Wednesday, April 27, 2011

I'm Okay--How's Bayou?

Shorebirds! Sunshine! Humidity!

McDonald's, Galveston, Texas, 11:15 a.m.

My Verizon 3G/4G modem that plugs into my laptop has not been very useful down here on the Gulf Coast, so I've been spending a fair amount of time at McDonald's lately, catching up on email and finding out what's sold on eBay and needs to be shipped. I have not yet sat in a McDonald's and listed a stack of vintage designer scarves on eBay, but the day may be coming.

I left San Antonio on Saturday morning and headed south towards Corpus Christi. I hadn't even gotten out of the greater city limits yet when I realized that taking the freeway was no fun that day. It was windy, so I had to be especially careful to hold my Dolphin on the road at a low speed--I swear, some days it feels like I'm driving a billboard--and the only view was the rear ends of cars that impatiently passed me. So I took a left and found a smaller highway that headed south to Rockport, where I stayed at Bay View RV Resort for Easter weekend.

I don't recommend this RV park--it's under new management and there is a great deal of work that needs to be done on it. There were two swimming pools, but one is being rebuilt from the ground up and the other had water of a sickly shade of green that I'd never seen in a pool before. I also had no Verizon service there, neither phone nor Internet. Despite these disappointments, I had a really good, quiet weekend. I finished sewing the curtains for the other side of the Guppy; I worked on the faux marble finish I'm doing on the worn out old interior wood; I played my flute; I wrote poetry.

On Monday, I headed further east and stayed that night at the Walmart at Bay City, Texas, where the Guppy had its first 3000 mile oil change since getting the new engine in San Francisco. My friend HikerBob asked me if the engine is running strong, and I said I think it is, for a 4-cylinder engine that was overloaded from the moment the Dolphin was built.

I've stuck to the Coast pretty much since I got here, and yesterday I got to some really great beaches along the road from Freeport to Galveston. I got out and walked on beaches several times. I've seen huge numbers of shorebirds, including more pelicans amassed in one place (driving into Freeport) than I had ever seen in my life. I even saw a couple of big pink birds in a drainage ditch that I think may have been my first in-the-wild flamingos! I almost slammed on the brakes to take a picture, but, of course, I had traffic behind me, so I had to let it go and hope I'll see more. For a girl who has had the flamingo as her lifelong totem, it took all the patience I had to pass up that photo op. I could do an entire blog post on the role of flamingos in my life up to this point...

I joined another membership campground club recently, Passport America. I've heard it recommended by RVers all along my trip. For $50 per year, you get half-price stays at many RV parks that aren't included in the more expensive clubs (Thousand Trails, RPI, Coast-to-Coast, etc.). This has really increased my choices. So, about 3 pm yesterday, I was headed along the coast and expected to turn north to take advantage of one of these inexpensive RV parks when I saw Galveston Island State Park, where RVs were camped practically on the beach itself, and I was done for. I turned in and took a spot for $30. I was just steps from the sand and surf. I spent a good part of my late afternoon and evening on the beach. This morning, I got up expecting to spend a couple of hours doing eBay listings from my beachside campsite, but surprise! There was a big power outage all along the island. Even the bathrooms were closed, because they use some sort of electric valve to no shower, no power, waaah-waaah, poor me. So I took a bird bath and was on my way.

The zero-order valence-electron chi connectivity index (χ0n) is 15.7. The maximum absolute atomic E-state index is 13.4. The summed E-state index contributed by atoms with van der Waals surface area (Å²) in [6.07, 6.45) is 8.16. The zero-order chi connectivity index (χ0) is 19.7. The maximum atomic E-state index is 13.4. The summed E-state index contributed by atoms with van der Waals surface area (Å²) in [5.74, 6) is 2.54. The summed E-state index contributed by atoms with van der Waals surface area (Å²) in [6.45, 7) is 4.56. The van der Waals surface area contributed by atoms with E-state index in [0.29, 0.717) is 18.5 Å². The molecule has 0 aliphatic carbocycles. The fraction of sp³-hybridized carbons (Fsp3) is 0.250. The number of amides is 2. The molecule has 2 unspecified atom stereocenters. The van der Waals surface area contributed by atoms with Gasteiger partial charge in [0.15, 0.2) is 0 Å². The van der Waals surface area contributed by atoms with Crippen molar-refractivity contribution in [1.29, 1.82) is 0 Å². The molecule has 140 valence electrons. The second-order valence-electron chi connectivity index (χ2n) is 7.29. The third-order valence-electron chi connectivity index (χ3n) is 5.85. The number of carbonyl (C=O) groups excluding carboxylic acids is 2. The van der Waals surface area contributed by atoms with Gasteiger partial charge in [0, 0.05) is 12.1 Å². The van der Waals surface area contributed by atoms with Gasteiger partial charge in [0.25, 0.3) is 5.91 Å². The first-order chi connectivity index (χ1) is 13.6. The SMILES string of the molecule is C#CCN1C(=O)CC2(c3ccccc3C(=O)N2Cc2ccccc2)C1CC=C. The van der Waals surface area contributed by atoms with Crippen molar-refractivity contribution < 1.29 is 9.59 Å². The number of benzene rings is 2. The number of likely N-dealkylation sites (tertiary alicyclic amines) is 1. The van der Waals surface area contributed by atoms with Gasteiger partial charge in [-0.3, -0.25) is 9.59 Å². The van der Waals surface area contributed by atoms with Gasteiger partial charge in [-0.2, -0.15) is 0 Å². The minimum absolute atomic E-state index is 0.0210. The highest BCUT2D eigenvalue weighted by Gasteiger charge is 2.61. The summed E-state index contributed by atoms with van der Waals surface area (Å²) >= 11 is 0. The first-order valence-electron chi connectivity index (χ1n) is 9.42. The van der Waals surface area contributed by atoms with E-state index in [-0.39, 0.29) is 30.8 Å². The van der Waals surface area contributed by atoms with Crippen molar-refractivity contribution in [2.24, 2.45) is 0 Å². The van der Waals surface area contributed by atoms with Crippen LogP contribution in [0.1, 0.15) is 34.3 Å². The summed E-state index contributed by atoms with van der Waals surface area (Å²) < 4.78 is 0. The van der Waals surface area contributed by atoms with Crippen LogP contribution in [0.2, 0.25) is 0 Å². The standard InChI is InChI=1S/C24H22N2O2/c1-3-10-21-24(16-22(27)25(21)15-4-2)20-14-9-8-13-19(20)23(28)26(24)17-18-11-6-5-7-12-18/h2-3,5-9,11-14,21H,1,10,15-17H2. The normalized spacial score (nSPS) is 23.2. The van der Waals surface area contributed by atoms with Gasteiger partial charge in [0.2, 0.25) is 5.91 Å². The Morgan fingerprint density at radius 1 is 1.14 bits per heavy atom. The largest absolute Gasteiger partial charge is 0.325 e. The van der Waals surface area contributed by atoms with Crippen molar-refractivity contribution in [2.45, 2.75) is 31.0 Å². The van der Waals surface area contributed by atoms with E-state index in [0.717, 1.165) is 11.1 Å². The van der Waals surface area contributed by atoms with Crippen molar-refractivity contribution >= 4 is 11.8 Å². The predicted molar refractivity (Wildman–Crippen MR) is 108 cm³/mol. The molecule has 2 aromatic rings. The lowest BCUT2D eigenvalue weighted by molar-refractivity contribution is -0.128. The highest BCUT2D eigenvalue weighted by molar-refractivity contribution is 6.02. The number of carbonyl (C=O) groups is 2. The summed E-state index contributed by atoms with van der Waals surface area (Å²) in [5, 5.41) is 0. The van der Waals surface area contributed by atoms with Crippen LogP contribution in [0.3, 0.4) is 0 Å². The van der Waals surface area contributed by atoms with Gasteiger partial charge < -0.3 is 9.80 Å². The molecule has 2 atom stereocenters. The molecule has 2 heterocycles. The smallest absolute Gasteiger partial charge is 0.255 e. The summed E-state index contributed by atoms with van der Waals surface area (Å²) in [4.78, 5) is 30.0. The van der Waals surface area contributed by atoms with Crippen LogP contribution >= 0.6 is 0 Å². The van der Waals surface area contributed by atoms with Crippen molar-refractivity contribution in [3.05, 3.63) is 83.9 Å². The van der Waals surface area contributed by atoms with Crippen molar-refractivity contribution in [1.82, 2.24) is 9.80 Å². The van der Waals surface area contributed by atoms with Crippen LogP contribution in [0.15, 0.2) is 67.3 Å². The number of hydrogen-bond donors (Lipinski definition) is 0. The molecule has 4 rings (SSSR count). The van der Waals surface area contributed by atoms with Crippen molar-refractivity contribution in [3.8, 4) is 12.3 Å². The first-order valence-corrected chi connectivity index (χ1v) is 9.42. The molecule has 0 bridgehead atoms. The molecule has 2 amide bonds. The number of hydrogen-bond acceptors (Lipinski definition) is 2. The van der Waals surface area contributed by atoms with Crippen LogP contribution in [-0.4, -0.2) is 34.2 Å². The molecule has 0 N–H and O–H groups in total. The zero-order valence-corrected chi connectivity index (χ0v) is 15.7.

One of the really fun parts of my Galveston stay was meeting the folks next door, a couple from Texas and Chile (great love story!) who own a Vixen RV, an awesome vehicle that was made for only three years in the 1980s. They love it, and I can see why. It is extremely easy on diesel and it has sufficient battery power to not be very much affected by the power outage this morning.

OK, I'm finishing the free refill on my 50 cent Senior Coffee and it's time to shove off. I'm heading east to Louisiana this morning. I don't know how far I'll go or where I'll stay tonight. Exciting, huh? I just need to make sure it's someplace where I can sell me some scarves on eBay!

Friday, April 22, 2011

Back in the Saddle...So Long, San Antone

Lise (right) and me at the Alsatian Inn & Spa, Castroville, Texas

I have been so lucky to have a second great week of staying put for a while, spending time with friends. I spent the earlier part of this week making my way from El Paso to San Antonio, where I've been staying at the home of my dear childhood friend, Lise Larsen Pyles.